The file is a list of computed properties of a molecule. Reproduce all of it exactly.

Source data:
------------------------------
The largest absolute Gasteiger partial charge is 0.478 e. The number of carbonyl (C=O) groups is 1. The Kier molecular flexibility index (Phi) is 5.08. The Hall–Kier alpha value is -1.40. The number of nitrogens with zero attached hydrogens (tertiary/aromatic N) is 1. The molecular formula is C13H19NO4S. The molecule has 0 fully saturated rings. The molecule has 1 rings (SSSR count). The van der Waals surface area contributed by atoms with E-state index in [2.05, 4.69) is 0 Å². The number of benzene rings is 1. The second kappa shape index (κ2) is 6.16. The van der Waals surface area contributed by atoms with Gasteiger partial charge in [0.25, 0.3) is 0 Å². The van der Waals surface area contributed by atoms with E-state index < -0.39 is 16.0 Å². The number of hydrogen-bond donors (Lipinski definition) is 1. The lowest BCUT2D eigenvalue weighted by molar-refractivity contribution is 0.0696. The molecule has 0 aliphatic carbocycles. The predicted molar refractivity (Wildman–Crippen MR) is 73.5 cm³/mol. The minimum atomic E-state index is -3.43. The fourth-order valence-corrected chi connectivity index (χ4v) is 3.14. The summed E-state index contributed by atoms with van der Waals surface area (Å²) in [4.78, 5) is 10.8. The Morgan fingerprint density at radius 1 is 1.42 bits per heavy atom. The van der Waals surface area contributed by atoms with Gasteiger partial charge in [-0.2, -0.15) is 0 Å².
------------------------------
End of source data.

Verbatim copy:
The largest absolute Gasteiger partial charge is 0.478 e. The number of carbonyl (C=O) groups is 1. The Kier molecular flexibility index (Phi) is 5.08. The Hall–Kier alpha value is -1.40. The number of nitrogens with zero attached hydrogens (tertiary/aromatic N) is 1. The molecular formula is C13H19NO4S. The molecule has 0 fully saturated rings. The molecule has 1 rings (SSSR count). The van der Waals surface area contributed by atoms with E-state index in [2.05, 4.69) is 0 Å². The number of benzene rings is 1. The second kappa shape index (κ2) is 6.16. The van der Waals surface area contributed by atoms with Gasteiger partial charge in [0.25, 0.3) is 0 Å². The van der Waals surface area contributed by atoms with E-state index < -0.39 is 16.0 Å². The number of hydrogen-bond donors (Lipinski definition) is 1. The lowest BCUT2D eigenvalue weighted by molar-refractivity contribution is 0.0696. The molecule has 0 aliphatic carbocycles. The predicted molar refractivity (Wildman–Crippen MR) is 73.5 cm³/mol. The minimum atomic E-state index is -3.43. The fourth-order valence-corrected chi connectivity index (χ4v) is 3.14. The summed E-state index contributed by atoms with van der Waals surface area (Å²) in [4.78, 5) is 10.8. The Morgan fingerprint density at radius 1 is 1.42 bits per heavy atom. The van der Waals surface area contributed by atoms with Gasteiger partial charge in [-0.2, -0.15) is 0 Å².